Via Streetsblog, I stumbled across the story of the Pedouins, a family of five on a 7,000-mile bike trip from Kentucky to Alaska on a custom-built tandem. Pedouin is a mash-up of pedal + bedouin, I believe, an appropriate moniker for this family of cycling nomads.
In addition to mom and dad, the Pedouins consist of Robin, Jasmine, and Cheyenne — 3, 4, and 7 years old, respectively. Cycle touring is incredibly rewarding, but it’s not easy work. Even at their moderate pace — about 25 miles a day — the Pedouins still have to deal with constant exposure to the elements, hills, headwinds, flats, crashes, and all the other challenges of bicycling. The family spends most nights in a tent. If the ride goes as expected, it will last for twenty months. Did I mention that Robin is 3?
The bike is designed with couplers that allow it be taken apart and reassembled as a two-person, three-person, or four-person vehicle when some riders want to hang back at the camp site. Notice the chain extenders on the second and third seats, designed to accommodate little legs.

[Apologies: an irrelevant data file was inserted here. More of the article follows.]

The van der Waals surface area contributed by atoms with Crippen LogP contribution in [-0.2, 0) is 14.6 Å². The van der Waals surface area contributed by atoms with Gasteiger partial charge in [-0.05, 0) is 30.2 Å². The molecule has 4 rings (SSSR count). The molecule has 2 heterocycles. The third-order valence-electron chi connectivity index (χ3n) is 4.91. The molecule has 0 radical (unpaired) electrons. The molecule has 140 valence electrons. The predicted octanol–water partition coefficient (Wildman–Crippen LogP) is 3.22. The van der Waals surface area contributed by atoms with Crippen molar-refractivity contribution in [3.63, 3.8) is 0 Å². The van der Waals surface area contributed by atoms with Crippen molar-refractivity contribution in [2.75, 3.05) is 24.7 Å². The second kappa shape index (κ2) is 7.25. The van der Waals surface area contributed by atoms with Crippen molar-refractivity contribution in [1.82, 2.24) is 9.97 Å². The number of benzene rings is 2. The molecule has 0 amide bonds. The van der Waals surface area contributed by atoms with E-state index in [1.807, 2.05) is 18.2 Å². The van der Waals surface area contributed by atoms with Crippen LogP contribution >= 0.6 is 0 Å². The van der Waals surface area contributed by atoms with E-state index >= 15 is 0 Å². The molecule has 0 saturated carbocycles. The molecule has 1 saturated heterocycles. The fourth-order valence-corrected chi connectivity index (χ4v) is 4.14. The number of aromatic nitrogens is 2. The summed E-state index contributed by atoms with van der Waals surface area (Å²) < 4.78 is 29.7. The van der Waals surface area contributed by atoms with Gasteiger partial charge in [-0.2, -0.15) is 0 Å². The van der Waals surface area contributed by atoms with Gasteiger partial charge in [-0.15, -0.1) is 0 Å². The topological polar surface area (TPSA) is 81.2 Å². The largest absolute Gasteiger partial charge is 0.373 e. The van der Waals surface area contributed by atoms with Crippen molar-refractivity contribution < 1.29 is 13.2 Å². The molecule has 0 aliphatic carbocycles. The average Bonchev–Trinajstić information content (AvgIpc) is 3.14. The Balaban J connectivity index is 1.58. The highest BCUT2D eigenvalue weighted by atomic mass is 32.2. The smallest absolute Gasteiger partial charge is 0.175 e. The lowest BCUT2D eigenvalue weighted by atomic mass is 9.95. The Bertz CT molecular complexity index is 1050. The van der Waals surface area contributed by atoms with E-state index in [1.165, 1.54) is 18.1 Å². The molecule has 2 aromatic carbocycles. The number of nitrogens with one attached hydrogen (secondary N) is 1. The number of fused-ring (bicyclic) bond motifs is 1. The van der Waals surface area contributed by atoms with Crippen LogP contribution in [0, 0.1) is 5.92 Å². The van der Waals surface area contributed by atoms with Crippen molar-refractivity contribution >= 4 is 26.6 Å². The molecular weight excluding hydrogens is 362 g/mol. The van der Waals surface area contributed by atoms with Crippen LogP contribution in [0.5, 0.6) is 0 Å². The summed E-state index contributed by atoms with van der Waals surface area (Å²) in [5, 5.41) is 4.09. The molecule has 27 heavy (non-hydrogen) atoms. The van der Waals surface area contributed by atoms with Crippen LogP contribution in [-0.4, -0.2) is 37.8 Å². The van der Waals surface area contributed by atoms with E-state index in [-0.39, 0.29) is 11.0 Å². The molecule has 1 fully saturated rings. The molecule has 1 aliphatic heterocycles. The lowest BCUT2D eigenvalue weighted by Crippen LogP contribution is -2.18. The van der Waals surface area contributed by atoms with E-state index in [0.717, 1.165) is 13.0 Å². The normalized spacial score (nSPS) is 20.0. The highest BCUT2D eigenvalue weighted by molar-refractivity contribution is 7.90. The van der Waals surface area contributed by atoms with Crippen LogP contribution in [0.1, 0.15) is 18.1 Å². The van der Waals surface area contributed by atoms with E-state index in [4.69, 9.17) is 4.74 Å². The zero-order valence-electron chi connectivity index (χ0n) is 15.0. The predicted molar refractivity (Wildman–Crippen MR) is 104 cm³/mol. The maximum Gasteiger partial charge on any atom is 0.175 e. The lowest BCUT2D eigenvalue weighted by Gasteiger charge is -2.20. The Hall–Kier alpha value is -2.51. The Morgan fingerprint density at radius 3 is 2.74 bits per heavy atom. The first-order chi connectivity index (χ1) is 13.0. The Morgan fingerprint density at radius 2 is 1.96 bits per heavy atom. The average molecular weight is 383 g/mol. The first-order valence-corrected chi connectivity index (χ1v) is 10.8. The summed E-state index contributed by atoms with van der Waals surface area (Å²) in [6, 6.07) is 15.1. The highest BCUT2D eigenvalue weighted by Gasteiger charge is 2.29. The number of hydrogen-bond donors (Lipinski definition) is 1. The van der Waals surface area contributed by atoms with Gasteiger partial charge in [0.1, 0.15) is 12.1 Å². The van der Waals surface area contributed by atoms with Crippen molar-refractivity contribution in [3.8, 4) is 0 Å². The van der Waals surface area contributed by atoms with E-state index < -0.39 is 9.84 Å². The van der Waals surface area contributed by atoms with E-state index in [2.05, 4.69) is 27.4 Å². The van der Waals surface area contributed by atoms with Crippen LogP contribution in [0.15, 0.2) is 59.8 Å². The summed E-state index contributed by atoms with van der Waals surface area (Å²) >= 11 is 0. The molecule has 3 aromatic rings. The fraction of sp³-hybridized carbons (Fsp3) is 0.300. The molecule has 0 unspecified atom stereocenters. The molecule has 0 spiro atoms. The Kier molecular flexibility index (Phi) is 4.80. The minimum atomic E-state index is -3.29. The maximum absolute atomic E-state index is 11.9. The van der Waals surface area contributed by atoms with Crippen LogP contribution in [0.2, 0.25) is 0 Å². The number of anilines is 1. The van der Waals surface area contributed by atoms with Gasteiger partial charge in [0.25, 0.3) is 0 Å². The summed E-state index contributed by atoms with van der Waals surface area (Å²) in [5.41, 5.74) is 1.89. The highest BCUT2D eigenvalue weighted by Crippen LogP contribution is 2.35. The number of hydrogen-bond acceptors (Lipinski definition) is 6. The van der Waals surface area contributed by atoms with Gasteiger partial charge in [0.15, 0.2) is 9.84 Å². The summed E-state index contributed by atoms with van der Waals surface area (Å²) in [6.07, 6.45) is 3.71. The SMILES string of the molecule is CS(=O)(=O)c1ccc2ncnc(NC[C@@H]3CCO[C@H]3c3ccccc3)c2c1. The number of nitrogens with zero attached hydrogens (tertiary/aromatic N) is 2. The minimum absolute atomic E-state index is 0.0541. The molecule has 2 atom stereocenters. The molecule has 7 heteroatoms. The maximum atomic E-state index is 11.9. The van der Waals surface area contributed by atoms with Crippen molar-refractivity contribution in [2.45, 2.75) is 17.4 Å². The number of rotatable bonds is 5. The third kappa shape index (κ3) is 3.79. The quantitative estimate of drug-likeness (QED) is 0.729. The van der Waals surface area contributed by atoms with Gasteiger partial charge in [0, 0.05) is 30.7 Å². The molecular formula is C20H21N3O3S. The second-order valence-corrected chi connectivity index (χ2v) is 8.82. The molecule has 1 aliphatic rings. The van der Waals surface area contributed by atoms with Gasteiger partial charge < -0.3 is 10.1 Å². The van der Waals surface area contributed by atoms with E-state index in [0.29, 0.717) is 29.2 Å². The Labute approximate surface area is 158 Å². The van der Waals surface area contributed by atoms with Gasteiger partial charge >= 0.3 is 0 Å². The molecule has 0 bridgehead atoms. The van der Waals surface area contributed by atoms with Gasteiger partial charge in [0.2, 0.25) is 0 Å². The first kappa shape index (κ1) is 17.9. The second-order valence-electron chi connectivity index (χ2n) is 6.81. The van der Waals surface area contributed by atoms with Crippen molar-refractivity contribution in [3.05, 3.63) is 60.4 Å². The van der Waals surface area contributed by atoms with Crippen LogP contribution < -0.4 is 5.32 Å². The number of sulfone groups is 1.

Here is the bike fully loaded. Let’s stipulate that the kids are certainly helping to push the wagon up the hill, but mom and dad must be pretty seriously fit.
Here it is loaded with adorable munchkins, right at the 2,000-mile mark.
The Pedouins’ travelogue is pretty charming. It turns out that people are quick to extend their hospitality to families of five on 7,000-mile bike journeys. Cops especially seem to get a big kick out of helping them along.
> From the police officer we heard about a donut shop to visit for breakfast. Without trailer we head there and enjoy the morning rush. When we get back to our campsite we find two boxes of donuts plus milk and orange juice; with the compliments of the police officer. Thank you sir!
I’m surprised the Pedouins haven’t gotten more attention. They’ve had a handful of local press appearances, but this story has national media written all over it. How ’bout it, New York Times?